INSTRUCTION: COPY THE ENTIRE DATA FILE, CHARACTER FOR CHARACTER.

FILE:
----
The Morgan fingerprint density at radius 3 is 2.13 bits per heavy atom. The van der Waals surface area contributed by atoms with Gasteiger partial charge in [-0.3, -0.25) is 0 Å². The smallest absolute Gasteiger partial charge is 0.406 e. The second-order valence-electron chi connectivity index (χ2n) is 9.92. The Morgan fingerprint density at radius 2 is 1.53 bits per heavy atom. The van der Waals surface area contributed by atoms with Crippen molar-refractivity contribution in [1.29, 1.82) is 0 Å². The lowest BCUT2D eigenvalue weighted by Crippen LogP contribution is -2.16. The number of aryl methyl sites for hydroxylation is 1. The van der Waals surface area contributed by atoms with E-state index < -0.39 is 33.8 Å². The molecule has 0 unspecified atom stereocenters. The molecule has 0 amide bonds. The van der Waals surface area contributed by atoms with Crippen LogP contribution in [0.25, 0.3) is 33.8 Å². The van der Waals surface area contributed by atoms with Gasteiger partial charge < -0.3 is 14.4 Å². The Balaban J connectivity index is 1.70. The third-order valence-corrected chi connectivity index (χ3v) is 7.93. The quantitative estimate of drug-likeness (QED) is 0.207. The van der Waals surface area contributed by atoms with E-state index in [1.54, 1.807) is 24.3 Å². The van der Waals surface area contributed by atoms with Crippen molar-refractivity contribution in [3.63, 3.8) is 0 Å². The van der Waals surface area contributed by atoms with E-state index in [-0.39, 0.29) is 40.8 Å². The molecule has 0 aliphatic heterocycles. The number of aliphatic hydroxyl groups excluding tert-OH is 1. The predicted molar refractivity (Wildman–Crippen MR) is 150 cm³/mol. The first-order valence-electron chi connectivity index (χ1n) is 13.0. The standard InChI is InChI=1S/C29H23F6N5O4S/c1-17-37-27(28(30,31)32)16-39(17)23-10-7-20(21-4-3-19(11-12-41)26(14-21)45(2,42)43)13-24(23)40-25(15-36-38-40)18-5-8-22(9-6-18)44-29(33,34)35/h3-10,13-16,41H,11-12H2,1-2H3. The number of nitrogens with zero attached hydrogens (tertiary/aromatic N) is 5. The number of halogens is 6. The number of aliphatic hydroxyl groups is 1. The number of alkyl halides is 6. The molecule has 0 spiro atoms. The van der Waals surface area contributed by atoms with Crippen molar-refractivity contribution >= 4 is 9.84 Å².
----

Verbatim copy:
The Morgan fingerprint density at radius 3 is 2.13 bits per heavy atom. The van der Waals surface area contributed by atoms with Gasteiger partial charge in [-0.3, -0.25) is 0 Å². The smallest absolute Gasteiger partial charge is 0.406 e. The second-order valence-electron chi connectivity index (χ2n) is 9.92. The Morgan fingerprint density at radius 2 is 1.53 bits per heavy atom. The van der Waals surface area contributed by atoms with Crippen molar-refractivity contribution in [1.29, 1.82) is 0 Å². The lowest BCUT2D eigenvalue weighted by Crippen LogP contribution is -2.16. The number of aryl methyl sites for hydroxylation is 1. The van der Waals surface area contributed by atoms with E-state index < -0.39 is 33.8 Å². The molecule has 0 unspecified atom stereocenters. The molecule has 0 amide bonds. The van der Waals surface area contributed by atoms with Crippen LogP contribution in [0.25, 0.3) is 33.8 Å². The van der Waals surface area contributed by atoms with Gasteiger partial charge < -0.3 is 14.4 Å². The Balaban J connectivity index is 1.70. The third-order valence-corrected chi connectivity index (χ3v) is 7.93. The quantitative estimate of drug-likeness (QED) is 0.207. The van der Waals surface area contributed by atoms with E-state index in [1.54, 1.807) is 24.3 Å². The van der Waals surface area contributed by atoms with Crippen molar-refractivity contribution in [3.63, 3.8) is 0 Å². The van der Waals surface area contributed by atoms with E-state index in [-0.39, 0.29) is 40.8 Å². The molecule has 0 aliphatic heterocycles. The number of aliphatic hydroxyl groups excluding tert-OH is 1. The predicted molar refractivity (Wildman–Crippen MR) is 150 cm³/mol. The first-order valence-electron chi connectivity index (χ1n) is 13.0. The standard InChI is InChI=1S/C29H23F6N5O4S/c1-17-37-27(28(30,31)32)16-39(17)23-10-7-20(21-4-3-19(11-12-41)26(14-21)45(2,42)43)13-24(23)40-25(15-36-38-40)18-5-8-22(9-6-18)44-29(33,34)35/h3-10,13-16,41H,11-12H2,1-2H3. The number of nitrogens with zero attached hydrogens (tertiary/aromatic N) is 5. The number of halogens is 6. The number of aliphatic hydroxyl groups is 1. The number of alkyl halides is 6. The molecule has 0 spiro atoms. The van der Waals surface area contributed by atoms with Crippen molar-refractivity contribution >= 4 is 9.84 Å².